Future Deployment of Video Endpoints
Cisco Prime Collaboration allows you to proactively measure network performance and health. Using this feature you can:
•Deploy new applications and services with complete confidence.
•Verify and monitor QoS and differentiated services.
•Increase end-user confidence and satisfaction.
•Implement IP SLA measurement metrics.
•Notify users proactively about network issues.
•Measure network performance continuously, reliably, and predictably.
Troubleshooting Using IP SLA
You can use this feature only if you have enabled the Cisco IOS IP SLAs on your network devices.
To start a proactive troubleshooting workflow:
Step 1 Choose Operate > Diagnose > IP-SLA Diagnostics.
Step 2 Perform the following:
a. Select the IP SLA source device from where you want to start the IP SLA testing.
b. Select the IP SLA responder IP device, which is the IP SLA destination.
c. Select the specific IP address of the responder IP device (applicable if your IP SLA destination device is configured with more than one IP address).
d. Select the application for which you want to test the network performance.
voice-service dsp-reservation <percentage> command must be configured on the router that acts as IP SLA initiator, to collect IP SLA statistics from the router.
e. Enter the IP SLA test life (in minutes).
Step 3 Click Start.
Based on the IP SLA Test Life (Minutes) value that you enter, the IP SLA tool will generate the traffic for that duration.
Figure 13-1 IPSLA Test Result
IP SLA Video Operations Diagnostics
If the troubleshooting IP SLA statistics is not available, Prime Collaboration supports application diagnostics to diagnose the issues and understand the root cause and recommendation.
Figure 13-2 IPSLA Test Result Failure
You must click Run Diagnostics. A message pops up stating the root cause and recommendation. After you run diagnostics, Prime Collaboration can diagnose if:
•The device supports IP SLA video operations.
•Prime Collaboration has CLI access to the device.
•IP SLA configuration is provisioned for the session running.
•"To" device has IP SLA responder role configured.
•NTP clock is synchronized.
•"To" device is reachable via the "From" device.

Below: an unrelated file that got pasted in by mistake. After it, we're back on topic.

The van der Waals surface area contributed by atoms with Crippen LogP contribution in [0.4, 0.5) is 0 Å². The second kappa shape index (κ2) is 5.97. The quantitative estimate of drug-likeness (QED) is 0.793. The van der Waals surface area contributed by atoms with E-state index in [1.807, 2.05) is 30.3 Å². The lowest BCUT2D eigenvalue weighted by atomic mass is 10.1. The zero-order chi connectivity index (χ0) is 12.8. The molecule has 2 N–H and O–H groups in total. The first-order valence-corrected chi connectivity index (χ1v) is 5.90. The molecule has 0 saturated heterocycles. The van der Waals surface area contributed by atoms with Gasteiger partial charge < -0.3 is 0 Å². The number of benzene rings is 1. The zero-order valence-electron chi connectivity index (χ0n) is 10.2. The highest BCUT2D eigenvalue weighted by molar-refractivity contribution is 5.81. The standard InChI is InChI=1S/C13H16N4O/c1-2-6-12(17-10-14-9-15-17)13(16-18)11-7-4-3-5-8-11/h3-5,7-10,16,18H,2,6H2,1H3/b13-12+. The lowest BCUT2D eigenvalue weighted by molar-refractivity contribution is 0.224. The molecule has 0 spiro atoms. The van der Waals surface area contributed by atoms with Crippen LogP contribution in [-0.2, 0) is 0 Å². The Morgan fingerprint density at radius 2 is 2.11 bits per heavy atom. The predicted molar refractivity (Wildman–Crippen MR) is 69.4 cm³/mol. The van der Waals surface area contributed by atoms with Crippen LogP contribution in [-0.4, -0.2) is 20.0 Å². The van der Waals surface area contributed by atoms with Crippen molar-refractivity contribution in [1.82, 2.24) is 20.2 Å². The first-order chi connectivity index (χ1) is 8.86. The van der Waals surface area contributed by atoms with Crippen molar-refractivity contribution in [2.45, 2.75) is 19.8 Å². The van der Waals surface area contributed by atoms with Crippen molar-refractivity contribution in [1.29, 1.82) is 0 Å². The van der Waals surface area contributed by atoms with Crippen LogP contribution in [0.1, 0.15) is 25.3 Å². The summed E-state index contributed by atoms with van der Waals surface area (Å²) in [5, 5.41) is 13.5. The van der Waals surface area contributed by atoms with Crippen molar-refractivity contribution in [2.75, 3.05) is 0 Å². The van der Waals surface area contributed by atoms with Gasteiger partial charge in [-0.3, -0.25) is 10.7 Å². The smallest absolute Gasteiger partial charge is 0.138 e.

•voice-service dsp-reservation command is configured on the "From" device, if it is a router.
Figure 13-3 IPSLA Diagnostics Root Cause and Recommendation
Analyzing Media Paths
You can download and install the VSA Agent software to assess media path (see Media Path Analysis).
Before You Begin
Verify that the VSA Agent is up and running at the two endpoints, and synchronized to the NTP server.
To perform media path analysis:
Step 1 Choose Operate > Diagnose > Media Path Analysis.
Step 2 Enter the required assessment details.
Step 3 Enter the profile details (see Table 13-1).
Step 4 Click Start.
Table 13-1 Profile Details
Displays the profile settings you want to assess. RTP packets sent will be of based on the device type.
Number of devices or streams you want to add to the network. You can add upto five devices.
DSCP value indicates priority to traffic quality. The highest quality DSCP value is selected to ensure good quality video streaming.
You must use CTS1000 profile to deploy CTS 500 and 1000 and CTS3000 profile to deploy CTS 3000. You can create, edit, and delete profiles.
VSA Agent Assessment Results
For the individual streams, you can view the topology (layer 2 and layer 3) for the selected direction between endpoints in the Troubleshooting tab.
You can view the detailed troubleshooting workflow status for the top level and the individual streams using the Log tab. The Medianet Path View contains output from each mediatrace enabled device.
The Test Result tab displays the following charts:
For these charts, only the results of last twenty tests are displayed.
The Test Summary table provides summary of the test result in a tabular format for video and audio separately.
Figure 13-4 Test Summary
Figure 13-5 displays the peak-to-peak jitter for video and audio streams, in milliseconds.
Figure 13-5 Peak-to-Peak Jitter Graph
Figure 13-6 displays the packets lost for the video and audio streams in percentage.
Figure 13-6 Packets Lost Graph
Figure 13-7 displays the latency for video and audio streams, in milliseconds.
Figure 13-7 Latency Graph